The Daily Nole

FSU Football: Rivalry with Clemson Has Surpassed In-State Foes in Terms of Importance

Jeremy Esbrandt/FSU athletics

Ask any Florida State fans who the Seminoles’ three biggest rivals are on the football field and there would probably be a pretty solid consensus: Florida, Miami, Clemson.

The first two are of course the more obvious choices. Throughout the 1990s, the annual contest between the Gators and the Seminoles was played with a national championship on the line for at least one team every year. Often times, it was in play for both.

The FSU-Miami match-ups of the late 1980s and early 1990s featured unbelievable collections of athletes. Too often for Florida State, it came down to a kick.

Rivalry contests in the Sunshine State for the longest time brought huge national implications, but that hasn’t been the case in recent years. In the six match-ups since Jimbo Fisher took over as FSU head coach in 2010, the Seminoles are outscoring Miami by 13.5 points per contest. They’re outscoring Florida by 14.5 points per contest in six games, despite dropping the 2012 contest 37-26.

Enter Clemson.

In every year since 2009, the winner of the Florida State-Clemson contest has gone on to win the ACC Atlantic. Since 2011, each contest has featured a pair of ranked team, including top-10 match-ups in 2012 and 2013.

The annual contest had its moments through the years. There was the famous “puntrooskie” play in 1988, a Charlie Ward engineered rally in Death Valley in 1992 and nine “Bowden Bowls” where FSU head coach Bobby Bowden’s Seminoles faced his son Tommy’s Tigers. But only on rare occasions was the game of national importance for both teams.

Over the past several years, the rivalry contest has not only been the biggest in the ACC, but one of the most important games of the entire college football season. It’s hard not to acknowledge that the contest has surpassed rivalries with Florida and Miami when putting it in the context of competing for championships.

It’s true that the in-state rivalries might carry bigger implications when it comes to recruiting, but Florida and Miami have combined to come into their annual contest against FSU ranked just four times in 12 total meetings since 2010.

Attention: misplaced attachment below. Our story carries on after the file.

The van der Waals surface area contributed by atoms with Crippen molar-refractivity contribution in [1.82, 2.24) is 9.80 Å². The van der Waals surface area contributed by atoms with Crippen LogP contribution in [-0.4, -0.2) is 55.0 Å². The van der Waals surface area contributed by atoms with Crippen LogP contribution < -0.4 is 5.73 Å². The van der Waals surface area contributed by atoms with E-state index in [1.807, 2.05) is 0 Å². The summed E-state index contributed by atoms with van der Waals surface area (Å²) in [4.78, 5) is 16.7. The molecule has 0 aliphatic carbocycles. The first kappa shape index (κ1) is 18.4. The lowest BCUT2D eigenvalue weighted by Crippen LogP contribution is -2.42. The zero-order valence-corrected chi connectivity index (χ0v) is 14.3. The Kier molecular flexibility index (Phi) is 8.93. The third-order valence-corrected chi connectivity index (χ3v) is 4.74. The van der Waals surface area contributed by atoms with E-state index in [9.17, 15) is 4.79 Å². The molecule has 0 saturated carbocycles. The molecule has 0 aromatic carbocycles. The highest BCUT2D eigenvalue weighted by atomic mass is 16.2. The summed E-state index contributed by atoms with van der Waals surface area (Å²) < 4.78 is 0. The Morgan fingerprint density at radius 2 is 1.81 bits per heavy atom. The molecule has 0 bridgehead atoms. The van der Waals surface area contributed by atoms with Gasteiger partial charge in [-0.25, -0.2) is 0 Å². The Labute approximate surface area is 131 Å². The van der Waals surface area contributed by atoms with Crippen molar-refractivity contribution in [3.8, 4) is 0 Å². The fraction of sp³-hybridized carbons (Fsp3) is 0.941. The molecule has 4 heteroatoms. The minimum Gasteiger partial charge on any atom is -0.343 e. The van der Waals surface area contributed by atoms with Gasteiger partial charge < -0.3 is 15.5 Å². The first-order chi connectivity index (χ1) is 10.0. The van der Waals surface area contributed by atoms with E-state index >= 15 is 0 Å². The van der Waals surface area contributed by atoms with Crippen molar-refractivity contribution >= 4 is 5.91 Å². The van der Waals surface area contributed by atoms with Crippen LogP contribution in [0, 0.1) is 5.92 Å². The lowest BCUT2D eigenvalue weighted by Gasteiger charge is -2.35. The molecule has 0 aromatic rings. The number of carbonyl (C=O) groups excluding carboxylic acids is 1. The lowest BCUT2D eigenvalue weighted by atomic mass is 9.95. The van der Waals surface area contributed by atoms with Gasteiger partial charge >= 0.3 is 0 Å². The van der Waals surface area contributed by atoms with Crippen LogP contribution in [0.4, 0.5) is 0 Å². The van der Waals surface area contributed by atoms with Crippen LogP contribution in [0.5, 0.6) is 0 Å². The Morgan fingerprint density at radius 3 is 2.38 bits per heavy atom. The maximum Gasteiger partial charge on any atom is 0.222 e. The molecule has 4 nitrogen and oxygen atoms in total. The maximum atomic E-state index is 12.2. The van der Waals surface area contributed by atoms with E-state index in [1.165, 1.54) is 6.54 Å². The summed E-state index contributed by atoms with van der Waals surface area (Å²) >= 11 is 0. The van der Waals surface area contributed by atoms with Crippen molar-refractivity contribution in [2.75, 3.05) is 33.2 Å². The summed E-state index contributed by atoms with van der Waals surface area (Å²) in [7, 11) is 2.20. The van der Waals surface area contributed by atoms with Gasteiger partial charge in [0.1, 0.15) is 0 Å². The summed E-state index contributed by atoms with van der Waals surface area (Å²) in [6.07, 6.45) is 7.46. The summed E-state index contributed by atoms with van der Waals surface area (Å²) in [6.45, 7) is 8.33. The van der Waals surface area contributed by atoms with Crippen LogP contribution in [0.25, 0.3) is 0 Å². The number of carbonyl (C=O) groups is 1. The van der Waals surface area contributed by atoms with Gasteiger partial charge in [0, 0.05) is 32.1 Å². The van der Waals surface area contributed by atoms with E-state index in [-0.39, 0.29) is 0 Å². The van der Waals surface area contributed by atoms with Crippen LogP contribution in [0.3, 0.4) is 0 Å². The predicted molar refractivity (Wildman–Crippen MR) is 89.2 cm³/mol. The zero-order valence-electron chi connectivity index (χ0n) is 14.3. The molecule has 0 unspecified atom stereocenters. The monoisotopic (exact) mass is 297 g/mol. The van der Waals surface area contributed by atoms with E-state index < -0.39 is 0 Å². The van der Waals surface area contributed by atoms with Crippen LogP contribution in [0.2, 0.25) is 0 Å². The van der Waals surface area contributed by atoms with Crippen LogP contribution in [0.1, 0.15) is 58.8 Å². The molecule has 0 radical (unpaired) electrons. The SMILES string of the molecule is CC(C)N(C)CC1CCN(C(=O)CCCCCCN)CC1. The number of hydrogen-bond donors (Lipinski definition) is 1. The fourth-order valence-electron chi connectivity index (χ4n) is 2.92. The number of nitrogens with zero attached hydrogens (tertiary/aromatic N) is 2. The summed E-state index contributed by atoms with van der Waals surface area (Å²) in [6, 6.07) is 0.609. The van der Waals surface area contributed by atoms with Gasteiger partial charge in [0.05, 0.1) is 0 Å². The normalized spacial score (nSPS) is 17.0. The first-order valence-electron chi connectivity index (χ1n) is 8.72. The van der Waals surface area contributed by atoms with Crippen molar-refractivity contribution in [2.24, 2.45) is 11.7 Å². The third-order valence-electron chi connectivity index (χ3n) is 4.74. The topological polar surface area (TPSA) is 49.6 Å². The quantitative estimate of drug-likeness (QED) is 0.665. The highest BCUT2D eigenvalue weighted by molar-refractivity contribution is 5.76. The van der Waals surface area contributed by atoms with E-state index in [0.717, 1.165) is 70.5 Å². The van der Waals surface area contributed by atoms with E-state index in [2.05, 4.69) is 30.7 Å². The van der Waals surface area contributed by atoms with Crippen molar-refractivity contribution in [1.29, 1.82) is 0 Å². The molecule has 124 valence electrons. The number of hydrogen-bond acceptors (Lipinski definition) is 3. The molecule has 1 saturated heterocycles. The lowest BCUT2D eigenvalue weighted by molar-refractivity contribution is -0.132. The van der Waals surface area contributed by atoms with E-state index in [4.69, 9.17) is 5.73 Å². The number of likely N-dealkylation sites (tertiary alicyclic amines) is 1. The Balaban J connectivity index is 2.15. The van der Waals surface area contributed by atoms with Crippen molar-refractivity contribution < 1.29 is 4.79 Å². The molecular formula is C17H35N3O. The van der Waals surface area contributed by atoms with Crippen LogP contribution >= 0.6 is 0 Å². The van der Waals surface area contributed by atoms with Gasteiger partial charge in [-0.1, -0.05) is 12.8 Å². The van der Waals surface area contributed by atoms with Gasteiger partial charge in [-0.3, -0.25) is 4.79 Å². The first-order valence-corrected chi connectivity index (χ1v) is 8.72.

It’s doubtful that the rivalry with the Tigers will ever have the widespread disdain among opposing fans and players that rivalries with Florida and Miami have, simply because it doesn’t have the same history. Fans may not be eager to embrace it, but what makes the FSU-Clemson rivalry different is the fact that the Seminoles and Tigers actually need one another.

We live in a day and age where programs are judged more on conference affiliation than ever before. No matter how many high draft picks FSU has, how many bowl games it wins or how many tough non-conference foes it schedules, its accomplishments tend to be downplayed based on being part of the ACC. The conference is arguably the most maligned of the Power 5.

To some extent, the Seminoles could benefit from Florida or Miami playing well. The Gators made strides under first-year head coach Jim McElwain last season and there is reason to believe that Miami could improve under former Georgia coach Mark Richt, but the Seminoles benefit as much on the recruiting trail from a second-tier in-state rival as they do an enhanced strength of schedule.

As is the case with FSU and Clemson, the Seminoles do share a conference with the Hurricanes, but the two are in opposite divisions. Even with a loss to Miami, which FSU hasn’t experienced under Fisher, Florida State still controls its own destiny in the ACC.

Perhaps most important is that while Miami is trying to once again become a national power, Clemson has already reached that threshold. Since 2011, Clemson has won at least 10 games in every season. Over that span, the Tigers have defeated LSU, Ohio State, Georgia, Notre Dame, FSU twice, Auburn twice and Oklahoma twice.

Had it not been for a pair of special teams blunders in the fourth quarter against Alabama, Clemson might be carrying the title “defending national champions” into 2016. Last week, the school signed head coach Dabo Swinney to an extension, so it’s unlikely the Tigers will be going quietly any time soon.

The same is true for Florida State, which has averaged more than 12 wins per season over the last four years. That span includes four major bowl appearances, three ACC titles, a national championship and three top-10 finishes.

With quarterback Deshaun Watson returning for Clemson and plenty of talent for FSU, including DeMarcus Walker, Derwin James and Dalvin Cook, it’s possible that the Oct. 29 match-up in Tallahassee could serve as a de facto national quarterfinal.

Only time will tell whether McElwain or Richt are the right guys to lead FSU’s in-state rivals back to national prominence, but for now, the annual marquee match-up for the Seminoles is Clemson. The in-state rivalries are still key for FSU to win recruiting battles, which plays a major role in winning championships. As it stands right now however, the annual meeting between Florida State and Clemson leads to championships in a much more direct manner.

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